A radical change is only needed for those services supplied purely by the government, most notably law and order. Even this is simply provided by the market mechanisms. The theory is based on Konkin’s example given in the NLM, itself based upon the work of Rothbard, Linda and Morris Tannehill, and others. A free market for protection leads to the creation of more insurance firms and private contractors, enlisted to investigate crimes and retrieve property. Each person, if they so wish, insures their property and their life to a value dictated by the market or themselves respectively. In the case of a theft, the insurers have an incentive to track down the thief to restore the victim’s property – if they fail to find it, they must pay out of their own pockets. If they cannot incite the thief to return it willingly, or use legitimate means to retrieve it otherwise, they will lose customers to their competitors. This leads to more efficient law and order systems.

This is, of course, a vast simplification to meet the scope of this introduction.

Counter-Economics: Our Means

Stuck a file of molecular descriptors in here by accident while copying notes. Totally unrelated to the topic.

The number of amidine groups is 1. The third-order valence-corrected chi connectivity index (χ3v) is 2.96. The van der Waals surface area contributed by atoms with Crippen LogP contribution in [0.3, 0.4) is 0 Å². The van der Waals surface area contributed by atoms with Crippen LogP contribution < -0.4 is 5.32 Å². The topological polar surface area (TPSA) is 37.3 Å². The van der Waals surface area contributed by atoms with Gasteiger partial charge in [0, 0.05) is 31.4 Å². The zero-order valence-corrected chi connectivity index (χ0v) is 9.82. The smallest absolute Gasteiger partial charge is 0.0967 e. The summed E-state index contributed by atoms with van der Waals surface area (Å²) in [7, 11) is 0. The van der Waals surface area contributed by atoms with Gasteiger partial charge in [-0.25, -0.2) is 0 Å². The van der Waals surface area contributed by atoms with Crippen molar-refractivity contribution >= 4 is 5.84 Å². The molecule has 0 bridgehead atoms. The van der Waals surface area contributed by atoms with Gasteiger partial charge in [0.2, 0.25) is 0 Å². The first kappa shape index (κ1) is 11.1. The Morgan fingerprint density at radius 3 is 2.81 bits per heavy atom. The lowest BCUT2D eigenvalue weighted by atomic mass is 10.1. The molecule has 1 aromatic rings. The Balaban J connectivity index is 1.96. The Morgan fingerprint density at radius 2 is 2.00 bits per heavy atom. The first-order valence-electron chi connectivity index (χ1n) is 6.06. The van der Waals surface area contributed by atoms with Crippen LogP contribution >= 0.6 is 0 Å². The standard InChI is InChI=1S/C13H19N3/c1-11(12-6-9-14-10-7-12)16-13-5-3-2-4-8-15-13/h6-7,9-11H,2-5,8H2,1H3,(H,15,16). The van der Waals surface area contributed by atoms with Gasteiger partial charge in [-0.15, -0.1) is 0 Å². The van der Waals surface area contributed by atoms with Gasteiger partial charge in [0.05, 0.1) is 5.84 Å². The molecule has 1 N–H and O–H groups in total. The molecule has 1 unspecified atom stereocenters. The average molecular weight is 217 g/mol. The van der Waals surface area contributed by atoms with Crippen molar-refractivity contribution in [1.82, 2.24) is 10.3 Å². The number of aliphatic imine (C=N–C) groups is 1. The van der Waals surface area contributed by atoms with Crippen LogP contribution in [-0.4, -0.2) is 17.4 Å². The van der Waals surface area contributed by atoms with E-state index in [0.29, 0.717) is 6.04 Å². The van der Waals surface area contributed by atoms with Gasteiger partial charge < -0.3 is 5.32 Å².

Even with a clear target, it is a vast step from a statist society to a totally agorist one. However, agorism differs from anarchocapitalism and other forms of market anarchism in that it has a workable, individual theory of counter-economic revolution. The strength of the State comes from its total control of every aspect of life. Without the ability to effectively enforce the more ridiculous edicts, counter-economics is second nature to most, if not all people. Millions deal in illegal, yet harmless drugs, or evade taxes. Even by off-the-books payments or large gifts to others, one can evade the controls placed on life by the state. No harm is done to any people, society, or any moral standards. As the distinction between legal and moral becomes irrelevant (as indeed it is – what moral code would ban cannabis, but support the sale of tobacco, a far more dangerous drug?), society becomes happier, healthier and more peaceful. And the State, robbed of its supply of money and support, drops off like a dead bough. The pursuit of happiness through spontaneous means can only lead to agorism. The rule of the state is illogical and counterproductive in every way.